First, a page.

Following the 2018 Salisbury scandal that resulted in a new low in the relationship between London and Moscow, it's far from surprising that British media have remained deeply critical regarding Russia and its president.
Now, a UK government-backed website is set to 'educate' British students about “ruthless” Vladimir Putin, accusing him of “outrageous criminal conduct both at home and overseas”.
The media website in question is The Day, which was founded in 2011 by former Executive Editor of the Daily Mail Richard Addis. It is currently working with UK schools and colleges to raise the “critical literacy skills” of British children by helping “explain current affairs in short articles” and it just published a damning hit piece on Russia and its president.
Presumably joining Osama bin Laden and other terrorists and pariahs, Vladimir Putin was branded “the most dangerous man in the world”.
According to the publication, the Russian president himself orchestrated attacks on former spies Alexander Litvinenko and Sergei Skripal, and was apparently responsible for the death of “a passenger plane full of civilians” in Ukraine.
The article asks its young readers whether the “shameless” Russian president “can be stopped” at all in his evil activities. These unsubstantiated claims, which are purportedly proffered to enlighten British students about what is going on in the world, may sound ridiculous to those aware of all the details surrounding the aforementioned cases, particularly the poisoning of former GRU agent Sergei Skripal. There are just too many inconsistencies in Britain’s allegations that it was Russian agents who came to Salisbury to fatally intoxicate the man in his daughter, including the absence of eye witness accounts, lack of video footage confirming the alleged acts and even the well-being of Skripal’s neighbours and those who were involved in evidence-collection after the poisonous attack.
However, this did not stop ex-UK PM Theresa May from jumping to the conclusion in March 2018, before any investigation was launched, that it could have been no one else but Russian agents who attacked Skripals at their home in Salisbury that spring.
Other allegations mentioned in the article, in a matter-of-fact fashion, include Russia’s meddling and collusion with then-Presidential candidate Trump during the 2016 US presidential election, which were not supported by Mueller Report after a two-year of investigation. The piece even discusses Russia’s alleged interference in the Brexit referendum and the UK’s 2019 general election, notions that were rejected by the UK Electoral Commission and doubted by PM Boris Johnson.
“So, as the invasion of Crimea showed, nothing can be done to bring his rogue state to heel,” the article goes on, ignoring the results of the 2014 referendum in Crimea, which wholeheartedly voted to join Russia following a violent political coup in Ukraine.
In the end of the damning piece, young readers are asked whether Russia should be expelled from the United Nations and are suggested a number of fun activities – such as making a collage of the Russian president “playing hopscotch”.
The Day was among the news services that partnered with the UK government’s Commission on Fake News and the Teaching of Critical Literacy Skills in Schools several years ago to conduct surveys about the ability of British children to identify fake reporting.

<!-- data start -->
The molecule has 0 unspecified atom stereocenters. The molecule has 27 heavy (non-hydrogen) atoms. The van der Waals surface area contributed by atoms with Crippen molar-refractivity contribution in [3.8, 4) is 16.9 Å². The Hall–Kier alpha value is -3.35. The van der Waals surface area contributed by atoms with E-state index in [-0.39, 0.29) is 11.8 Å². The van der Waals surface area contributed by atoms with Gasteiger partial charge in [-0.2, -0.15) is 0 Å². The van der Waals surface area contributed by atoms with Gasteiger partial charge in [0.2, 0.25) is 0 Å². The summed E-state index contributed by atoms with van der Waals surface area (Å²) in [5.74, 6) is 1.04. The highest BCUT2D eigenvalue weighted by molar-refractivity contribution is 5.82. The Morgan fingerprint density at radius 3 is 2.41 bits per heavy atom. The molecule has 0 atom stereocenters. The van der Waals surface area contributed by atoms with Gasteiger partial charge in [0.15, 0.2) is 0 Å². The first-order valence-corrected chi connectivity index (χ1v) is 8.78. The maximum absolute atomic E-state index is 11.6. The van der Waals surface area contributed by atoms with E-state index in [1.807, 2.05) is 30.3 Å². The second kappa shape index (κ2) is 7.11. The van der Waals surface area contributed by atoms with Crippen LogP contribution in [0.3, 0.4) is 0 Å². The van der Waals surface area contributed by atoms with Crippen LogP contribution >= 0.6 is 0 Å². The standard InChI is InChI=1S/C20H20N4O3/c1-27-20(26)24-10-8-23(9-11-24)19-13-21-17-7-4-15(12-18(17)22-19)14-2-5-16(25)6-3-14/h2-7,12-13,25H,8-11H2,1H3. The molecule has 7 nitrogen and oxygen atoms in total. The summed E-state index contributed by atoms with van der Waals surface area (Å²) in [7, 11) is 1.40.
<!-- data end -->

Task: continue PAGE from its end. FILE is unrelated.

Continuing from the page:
In 2018, the commission effectively concluded that “only 2% of children and young people in the UK have the critical literacy skills they need to tell whether a news story is real or fake”. Therefore, it recommended that the government engage with schools and families more deeply to tackle this issue, suggesting that media organisations should play a vital role in this battle against “fake news”.
And The Day took the call. The media service tasks itself with selecting “the most important news of the day”, with journalists writing their analysis and publishing pieces for schools around the world, not only the UK, apparently. It is not clear, however, how the website's stories on Russia referring to Vladimir Putin as a “toxic” or “terrible” politician are linked to the website's declared goals.
However, The Day’s stories are sent to partner schools to then be presented by teachers in class and discussed by students at home with their families.
“… to help readers ask good questions rather than believe they have the answers”, Editor in Chief Addis notes.
English-speakers are thus set to learn about all these highly disputed allegations about Russia and its president in a form of them being treated as factual evidence.
Meanwhile, following the most recent developments, it became a trend for British media and officials to “blame Russia for everything”, in an apparent need to distract the public from other more vivid problems, including the ongoing stalemate in Brexit negotiations and rising number of COVID-19 cases. In addition to the Russiagate hoax, Moscow was also recently accused of spying on the UK’s COVID-19 research, despite Russia itself being in the last stages of trials of its own anti-coronavirus vaccines. Russian researchers also have an official contract with British-Swedish pharmaceutical company AstraZeneca over joint efforts to produce the Oxford vaccine, so the claims that Russia is “stealing” efforts to combat the virus seem even more dubious.
The British Parliament’s Intelligence and Security Committee has just concluded in its 50-page report that “Russia poses a significant threat to the UK”, while slamming the national government for turning a blind eye to these security issues, even though it “had not seen or sought evidence of successful interference in UK democratic processes”.
It now seems that in case of Armageddon or a zombie apocalypse, The Day would also blame Russia and Vladimir Putin personally.